Graduate schemes only succeed if you work at them

Concentrating on induction and diversity in particular can make the difference between new entrants staying or flying the nest, says Darius Matusiak

Everyone likes to think the talented graduate they’ve just taken on will stay with the company for years to come – so it’s a source of immense frustration if they leave after just a few months. Sometimes, a young person will simply decide a career is not for them, but in other cases the lack of opportunities to progress and/or unclear objectives are to blame for them looking elsewhere.

As Generation Z enters the workplace, employers need to understand what motivates this cohort of young people, and emphasise it in their employee value proposition. In my experience, many look for strong career progression, diversity and flexibility at work and are, in return, willing to take on responsibility, self-teach and adapt.

A longer and more transparent induction process is one of the best ways to improve graduate retention, since it gives you time to embed the business’s DNA in them. Weekly reviews, where you look honestly at what’s gone well and what hasn’t, are extremely valuable, as is encouraging new recruits to approach line managers with any questions or problems before they escalate. There also will be times when additional soft skills training is needed, for instance in timekeeping, maintaining a professional appearance and/or phone manner.

This focus on learning and development doesn’t end once a graduate has completed their initial training, of course. We should always inspire them to reach the next level, learning from peers and senior colleagues wherever possible using buddying and mentoring schemes, so their career doesn’t plateau.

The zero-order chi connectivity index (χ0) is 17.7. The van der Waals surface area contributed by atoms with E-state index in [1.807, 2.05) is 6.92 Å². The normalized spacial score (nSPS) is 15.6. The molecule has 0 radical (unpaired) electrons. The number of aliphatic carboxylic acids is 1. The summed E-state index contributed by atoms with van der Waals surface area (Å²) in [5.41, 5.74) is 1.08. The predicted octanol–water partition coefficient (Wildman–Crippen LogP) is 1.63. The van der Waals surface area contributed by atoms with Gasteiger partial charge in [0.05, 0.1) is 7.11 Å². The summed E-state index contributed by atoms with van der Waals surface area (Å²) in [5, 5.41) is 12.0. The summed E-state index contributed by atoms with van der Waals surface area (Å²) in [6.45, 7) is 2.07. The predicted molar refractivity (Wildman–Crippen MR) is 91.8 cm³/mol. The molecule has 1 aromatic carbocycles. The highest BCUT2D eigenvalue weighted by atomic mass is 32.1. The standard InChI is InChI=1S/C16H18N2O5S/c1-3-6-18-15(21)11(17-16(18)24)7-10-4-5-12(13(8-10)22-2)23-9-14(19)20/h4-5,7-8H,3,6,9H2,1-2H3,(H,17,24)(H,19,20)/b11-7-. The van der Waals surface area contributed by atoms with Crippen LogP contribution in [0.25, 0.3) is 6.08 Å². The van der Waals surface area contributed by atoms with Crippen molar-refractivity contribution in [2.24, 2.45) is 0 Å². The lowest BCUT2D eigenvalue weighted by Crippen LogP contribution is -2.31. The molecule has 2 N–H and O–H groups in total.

It goes without saying that a company’s approach to graduate retention depends on its employee brand proposition. At Macildowie, for instance, we highlight the opportunities to change candidates’ lives by helping them fulfil their career dreams, our commitment to CSR, flexible working and career advancement.

Our aim is to develop the next generation of managing consultants, so it’s important that our new hires learn skills such as working together to overcome problems. As employers, we should continually strive to understand why someone goes to work, what their ambitions are and how we can help achieve them.

One common reason why a graduate scheme fails to hit the mark is lack of organisational diversity. A high-performing workplace culture depends on different personalities and backgrounds, so an office full of the same types of personality can be difficult to manage, especially if they all have their sights set on becoming the next MD, for example. While hiring, it is important not to shy away from showing candidates the ‘good, bad and ugly’ aspects of a job, as you want them to go into it with their eyes open.

When trying to uncover the personality types most suited to a business, I’d urge employers to look beyond just CVs (which are normally limited among graduates anyway) and face-to-face interviews, and think about psychometric testing.

Although they have been criticised for failing to encourage diversity, when applied effectively, psychometric tests can provide significant assistance in discovering the most suitable candidates. Rather than relying on gut instinct, this type of testing helps identify the attributes you’re looking for at the start, in particular trainability, mental agility, relationship building skills, networking ability and resilience. These skills are particularly important when you consider the rate at which technology is developing. Many jobs we’re recruiting for now didn’t exist 10 or even five years ago, yet with the right training and attitude, graduates will be the ones filling these roles.

As a final point, it’s worth remembering that although strong graduates make an immense contribution to a company, success ultimately depends on the diversity of its workforce, both in terms of demographics and experience. Half of our own management team came through the graduate scheme (some as long as 20 years ago), with the other half being hired externally. In my view, it’s the most effective way of bringing in new ideas and processes, while making the business feel like a winning team.

Darius Matusiak is associate director for the HR division at Macildowie